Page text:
At both sites, the presence of mining infrastructure elements both underground at on the surface, the presence of technical artefacts linked to mining extraction, its upstream needs (hydraulic energy, wood) and its conversion into “quicksilver” (furnaces), its transport and its storage are authentic. This also applies to the urban and monumental elements, and for the testimony to the miners’ working conditions.
Protection and management requirements
The protection measures for the sites are satisfactory; in both cases they have led to municipal general plans of land use and the control of construction works projects which could affect the sites. These urban and rural planning measures also apply to the buffer zones. At Almadén however, the existence of projects which could have a visual impact on the property and the belated inclusion of the property and its boundaries in the municipal general plan demonstrate the need for closer cooperation between the municipal authorities and the property management entity. For both sites, a satisfactory local management system exists, and the overarching International Committee for the coordination of the serial property has demonstrated that it functions satisfactorily.
The sites forming part of the proposed series constitute the most noteworthy examples of mercury mines in the world and because of this they have had an important role in the history of humanity, from ancient times up to the present day. Their moment of greatest historical significance was at the point when they complemented each other to achieve the production that was sent to America along Intercontinental Camino Real of the Spanish Empire, from Europe to Spanish America.
It dates from the second half of the 16 th Century, when the mercury amalgamation process made possible the large-scale exploitation of the silver of New Spain. Europe and America were closely tied together in a structure linking ports and cities, peoples and communication nodes in order to ensure the stability of the economic model of trading monopolies and other cultural and spiritual values developed by the Spanish Monarchy to serve as the basis or the goal of the Empire.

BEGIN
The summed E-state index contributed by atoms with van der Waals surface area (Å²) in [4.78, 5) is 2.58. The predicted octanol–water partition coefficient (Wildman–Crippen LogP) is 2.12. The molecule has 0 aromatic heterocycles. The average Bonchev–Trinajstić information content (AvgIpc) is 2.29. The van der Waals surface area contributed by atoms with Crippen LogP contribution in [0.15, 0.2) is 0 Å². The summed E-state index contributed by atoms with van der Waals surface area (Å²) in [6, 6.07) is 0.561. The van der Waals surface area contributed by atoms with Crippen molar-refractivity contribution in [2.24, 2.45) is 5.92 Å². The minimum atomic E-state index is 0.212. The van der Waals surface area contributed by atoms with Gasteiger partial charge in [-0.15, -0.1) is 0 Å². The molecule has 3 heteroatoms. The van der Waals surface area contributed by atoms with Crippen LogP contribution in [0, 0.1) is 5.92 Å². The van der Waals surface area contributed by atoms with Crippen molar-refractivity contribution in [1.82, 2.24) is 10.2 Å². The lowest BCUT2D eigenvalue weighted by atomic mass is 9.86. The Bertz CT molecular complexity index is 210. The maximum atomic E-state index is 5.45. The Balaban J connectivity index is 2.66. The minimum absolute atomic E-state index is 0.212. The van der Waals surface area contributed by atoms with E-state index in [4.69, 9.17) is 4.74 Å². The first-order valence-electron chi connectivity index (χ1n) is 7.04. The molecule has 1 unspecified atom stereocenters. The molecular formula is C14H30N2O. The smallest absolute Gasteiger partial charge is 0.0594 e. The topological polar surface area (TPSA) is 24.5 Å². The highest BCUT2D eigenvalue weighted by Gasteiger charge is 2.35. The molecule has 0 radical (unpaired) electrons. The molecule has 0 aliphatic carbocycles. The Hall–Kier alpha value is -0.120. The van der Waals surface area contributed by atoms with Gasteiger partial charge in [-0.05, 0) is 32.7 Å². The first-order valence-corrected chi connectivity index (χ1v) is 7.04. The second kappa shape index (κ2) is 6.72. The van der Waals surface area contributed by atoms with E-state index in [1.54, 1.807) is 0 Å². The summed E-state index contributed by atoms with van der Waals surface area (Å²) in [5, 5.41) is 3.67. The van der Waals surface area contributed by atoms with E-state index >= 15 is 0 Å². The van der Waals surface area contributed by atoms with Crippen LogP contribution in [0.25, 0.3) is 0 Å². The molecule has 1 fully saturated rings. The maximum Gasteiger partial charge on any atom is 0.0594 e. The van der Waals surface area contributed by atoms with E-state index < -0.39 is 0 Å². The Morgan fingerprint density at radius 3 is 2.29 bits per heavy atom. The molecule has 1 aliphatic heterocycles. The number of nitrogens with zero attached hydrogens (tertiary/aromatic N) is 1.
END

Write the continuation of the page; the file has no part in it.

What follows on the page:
The transcendence of this phenomenon was such that while it marked the territorial structure of America, among other aspects, it also influenced the subsequent development of the mercury culture on both sides of the Atlantic and has continued to the present day.
A relative rare metal, liquid at room temperature, mercury is produced only by a few mines across the world, of which the largest is at Almadén in Spain and the second largest at Idrija in Slovenia. In addition to the aforementioned historical link, there are many similarities between the two mining complexes in terms of other historical periods, the way in which the population responded to the difficult living conditions of mercury production, and especially the amazing technical and scientific response to all kinds of challenges. They jointly form a set of assets constituting a serial property representing a complex and inter complementary mercury mining engineering methods and related industrial and technical development from the Roman Empire time to the fi rst years of the 21th century.It also offers a complete panorama of the different uses and utilities of mercury throughout history. Source: UNESCO/CLT/WHC